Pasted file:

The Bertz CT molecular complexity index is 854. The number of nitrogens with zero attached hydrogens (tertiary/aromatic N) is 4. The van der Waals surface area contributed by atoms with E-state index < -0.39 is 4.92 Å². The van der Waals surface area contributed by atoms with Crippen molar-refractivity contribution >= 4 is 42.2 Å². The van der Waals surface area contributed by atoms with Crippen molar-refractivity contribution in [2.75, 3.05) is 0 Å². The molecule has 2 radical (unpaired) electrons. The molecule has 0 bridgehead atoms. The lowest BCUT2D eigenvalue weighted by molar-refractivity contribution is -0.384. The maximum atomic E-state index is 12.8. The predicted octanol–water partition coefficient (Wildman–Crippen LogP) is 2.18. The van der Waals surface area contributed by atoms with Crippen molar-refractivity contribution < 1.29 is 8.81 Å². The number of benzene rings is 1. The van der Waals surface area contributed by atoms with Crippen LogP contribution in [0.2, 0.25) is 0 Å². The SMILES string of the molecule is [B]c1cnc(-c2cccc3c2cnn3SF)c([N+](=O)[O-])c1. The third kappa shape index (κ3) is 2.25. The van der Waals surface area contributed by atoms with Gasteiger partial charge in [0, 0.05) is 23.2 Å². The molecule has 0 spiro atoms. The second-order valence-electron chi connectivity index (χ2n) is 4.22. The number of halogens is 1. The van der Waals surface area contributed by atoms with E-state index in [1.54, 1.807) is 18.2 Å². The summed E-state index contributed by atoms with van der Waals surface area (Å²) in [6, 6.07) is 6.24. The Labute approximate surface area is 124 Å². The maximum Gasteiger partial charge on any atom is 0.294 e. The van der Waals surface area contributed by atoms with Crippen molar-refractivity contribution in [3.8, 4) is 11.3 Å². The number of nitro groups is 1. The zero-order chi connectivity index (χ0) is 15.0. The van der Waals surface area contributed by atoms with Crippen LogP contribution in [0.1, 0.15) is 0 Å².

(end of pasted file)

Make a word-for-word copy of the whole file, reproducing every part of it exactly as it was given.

The Bertz CT molecular complexity index is 854. The number of nitrogens with zero attached hydrogens (tertiary/aromatic N) is 4. The van der Waals surface area contributed by atoms with E-state index < -0.39 is 4.92 Å². The van der Waals surface area contributed by atoms with Crippen molar-refractivity contribution >= 4 is 42.2 Å². The van der Waals surface area contributed by atoms with Crippen molar-refractivity contribution in [2.75, 3.05) is 0 Å². The molecule has 2 radical (unpaired) electrons. The molecule has 0 bridgehead atoms. The lowest BCUT2D eigenvalue weighted by molar-refractivity contribution is -0.384. The maximum atomic E-state index is 12.8. The predicted octanol–water partition coefficient (Wildman–Crippen LogP) is 2.18. The van der Waals surface area contributed by atoms with Crippen molar-refractivity contribution < 1.29 is 8.81 Å². The number of benzene rings is 1. The van der Waals surface area contributed by atoms with Crippen LogP contribution in [0.2, 0.25) is 0 Å². The SMILES string of the molecule is [B]c1cnc(-c2cccc3c2cnn3SF)c([N+](=O)[O-])c1. The third kappa shape index (κ3) is 2.25. The van der Waals surface area contributed by atoms with Gasteiger partial charge in [0, 0.05) is 23.2 Å². The molecule has 0 spiro atoms. The second-order valence-electron chi connectivity index (χ2n) is 4.22. The number of halogens is 1. The van der Waals surface area contributed by atoms with E-state index in [1.54, 1.807) is 18.2 Å². The summed E-state index contributed by atoms with van der Waals surface area (Å²) in [6, 6.07) is 6.24. The Labute approximate surface area is 124 Å². The maximum Gasteiger partial charge on any atom is 0.294 e. The van der Waals surface area contributed by atoms with Crippen molar-refractivity contribution in [3.8, 4) is 11.3 Å². The number of nitro groups is 1. The zero-order chi connectivity index (χ0) is 15.0. The van der Waals surface area contributed by atoms with Crippen LogP contribution in [0.1, 0.15) is 0 Å².